As I mentioned previously, the foot needs to be a mobile shock absorber, for 5 million years humans walked barefoot on uneven terrain (it was not until the last few hundred years that humankind made everything flat with cement and concrete). This ability to keep the joints of the foot loose and adaptable is termed “pronation”. Pronation gets a bad rap; really, it is one of the most important motions in your foot. As a runner I would take a foot that slightly over pronates any day over a foot that doesn’t pronate enough. The motion of pronation is complicated when you breakdown the motion of every bone in the foot, but for the sake of simplicity, think of pronation as the foot “collapsing or rolling in”. Supination is the exact opposite of pronation, it is the mechanism of making the foot a “ridged lever”. As we walk or run, after we have adapted to the ground, absorbed the shock of impact through pronation, we transfer our body weight over and past our foot by pushing off through supination. It would not be very efficient to push off if the foot was still a “loose bag of bones” as it is in pronation. During supination, the muscles and tendons of the foot and leg bring the foot downward and inward, causing the bones of the foot to lock (windlass effect).Some rights reserved by sportEX journals
Bio-mechanically, there are differences between running and walking. Walking can be described as a pendulum motion, where the rotation of the different parts of the body preserves momentum. In walking, the foot is in contact with the ground 60% of the time, and both feet are touching the ground simultaneously at different parts of the walking gait cycle to preserve the momentum used to propel walkers. Running uses principles more related to a spring. Running relies on the elasticity of the muscles and tendons to propel the runner forward. In contrast to walking, most of running is done in the air (40% foot ground contact time) and only one foot is ever in contact with the ground at one time. During running, pronation occurs during 70% of the ground contact period, and supination comprises the rest of the time the foot touches the ground.
So what’s the big deal about “over pronation”? As stated previously, pronation is essential to human movement and actually helps prevent injuries then it causes. But, when pronation occurs at a speed or rate that your body can’t control, you can have complications that lead to injuries and decreased performance. I use a slingshot analogy to explain the concept of over pronation. I can pick up a pebble and toss it to someone; they will be able to catch it without difficulty because of the predicable slow speed of the toss. However, if I take that pebble and load it into a slingshot and fire it at someone, they will not be able to control and stop the pebble without some type of shield, or they will become injured. The shield in this analogy is a shoe or an orthotic that slows down the pronation. The worse type of over pronation is one that only happens in one foot, and not the other. In this case there is an asymmetry in the body that travels up the kinetic chain. (over pronation causes the lower leg to rotate in, the knee to twist down and in, the thigh rotate causing the pelvis to tip down and forward, leading to a curve in the lower back and a compensation in the middle back, dropping and rounding one of a shoulders).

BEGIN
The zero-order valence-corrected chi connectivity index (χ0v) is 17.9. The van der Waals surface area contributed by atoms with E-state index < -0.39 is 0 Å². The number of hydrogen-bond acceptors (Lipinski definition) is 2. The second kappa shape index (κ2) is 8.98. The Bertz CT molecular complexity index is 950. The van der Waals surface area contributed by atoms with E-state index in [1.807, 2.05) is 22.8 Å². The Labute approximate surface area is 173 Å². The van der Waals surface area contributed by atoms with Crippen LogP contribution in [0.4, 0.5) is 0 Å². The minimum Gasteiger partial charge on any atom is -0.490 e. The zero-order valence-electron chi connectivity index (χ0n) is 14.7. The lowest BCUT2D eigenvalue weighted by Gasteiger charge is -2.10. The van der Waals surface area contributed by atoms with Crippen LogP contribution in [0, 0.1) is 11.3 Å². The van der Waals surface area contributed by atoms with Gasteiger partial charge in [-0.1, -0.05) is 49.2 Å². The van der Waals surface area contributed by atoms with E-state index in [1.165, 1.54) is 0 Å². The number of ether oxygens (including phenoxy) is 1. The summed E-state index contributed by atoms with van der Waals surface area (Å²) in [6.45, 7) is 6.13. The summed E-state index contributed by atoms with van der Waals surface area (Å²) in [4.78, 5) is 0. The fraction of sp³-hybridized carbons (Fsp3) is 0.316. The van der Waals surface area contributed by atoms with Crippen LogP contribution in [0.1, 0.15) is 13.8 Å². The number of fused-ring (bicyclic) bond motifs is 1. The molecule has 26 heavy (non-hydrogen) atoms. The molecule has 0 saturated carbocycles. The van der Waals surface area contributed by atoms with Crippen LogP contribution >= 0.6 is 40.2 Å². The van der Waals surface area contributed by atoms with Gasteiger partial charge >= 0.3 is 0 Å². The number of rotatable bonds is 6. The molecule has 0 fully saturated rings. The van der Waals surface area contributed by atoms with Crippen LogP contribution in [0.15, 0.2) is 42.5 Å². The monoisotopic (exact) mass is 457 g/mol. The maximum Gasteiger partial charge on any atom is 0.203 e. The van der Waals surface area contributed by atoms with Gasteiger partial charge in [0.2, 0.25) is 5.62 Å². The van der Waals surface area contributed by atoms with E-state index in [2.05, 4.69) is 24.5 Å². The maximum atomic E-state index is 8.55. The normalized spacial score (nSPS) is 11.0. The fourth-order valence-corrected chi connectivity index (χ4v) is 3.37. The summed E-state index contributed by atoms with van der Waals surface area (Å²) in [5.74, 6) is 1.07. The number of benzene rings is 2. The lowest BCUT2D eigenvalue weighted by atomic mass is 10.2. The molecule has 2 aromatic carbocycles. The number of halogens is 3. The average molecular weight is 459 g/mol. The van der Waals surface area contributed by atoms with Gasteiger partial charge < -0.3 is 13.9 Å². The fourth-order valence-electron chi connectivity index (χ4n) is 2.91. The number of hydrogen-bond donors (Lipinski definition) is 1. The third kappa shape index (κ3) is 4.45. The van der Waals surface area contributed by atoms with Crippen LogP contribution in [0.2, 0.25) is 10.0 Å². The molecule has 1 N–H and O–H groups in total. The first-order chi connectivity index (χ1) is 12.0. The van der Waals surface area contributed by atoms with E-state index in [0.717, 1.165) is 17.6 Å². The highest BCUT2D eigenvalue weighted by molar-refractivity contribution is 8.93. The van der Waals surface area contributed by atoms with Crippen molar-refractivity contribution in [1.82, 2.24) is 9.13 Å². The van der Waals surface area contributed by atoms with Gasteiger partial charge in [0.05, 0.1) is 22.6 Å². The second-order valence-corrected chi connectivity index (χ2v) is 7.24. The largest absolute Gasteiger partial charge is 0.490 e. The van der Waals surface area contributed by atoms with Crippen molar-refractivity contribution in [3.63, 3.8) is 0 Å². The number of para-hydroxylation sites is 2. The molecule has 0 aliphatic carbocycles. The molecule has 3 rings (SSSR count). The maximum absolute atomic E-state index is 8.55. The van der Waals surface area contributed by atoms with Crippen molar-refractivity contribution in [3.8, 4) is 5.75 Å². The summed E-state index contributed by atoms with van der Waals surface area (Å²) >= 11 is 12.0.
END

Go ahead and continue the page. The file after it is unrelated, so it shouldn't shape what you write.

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So what’s the big deal about “over pronation”? As stated previously, pronation is essential to human movement and actually helps prevent injuries then it causes. But, when pronation occurs at a speed or rate that your body can’t control, you can have complications that lead to injuries and decreased performance. I use a slingshot analogy to explain the concept of over pronation. I can pick up a pebble and toss it to someone; they will be able to catch it without difficulty because of the predicable slow speed of the toss. However, if I take that pebble and load it into a slingshot and fire it at someone, they will not be able to control and stop the pebble without some type of shield, or they will become injured. The shield in this analogy is a shoe or an orthotic that slows down the pronation. The worse type of over pronation is one that only happens in one foot, and not the other. In this case there is an asymmetry in the body that travels up the kinetic chain.
The best story of this relationship between the foot and rest of the body comes from baseball. In 1937, Dizzy Dean was pitching in an All-Star game. The batter hit a comebacker that hit Dean’s foot, fracturing his toe. While still nursing a sore foot, Dean resumed pitching. The soreness caused him to change his foot position and his pitching mechanics, leading to shoulder and arm problems. Dean was never able to overcome his shoulder injury, leading to his early retirement. His quote ““Fractured. Hell, the damn thing’s broken!”.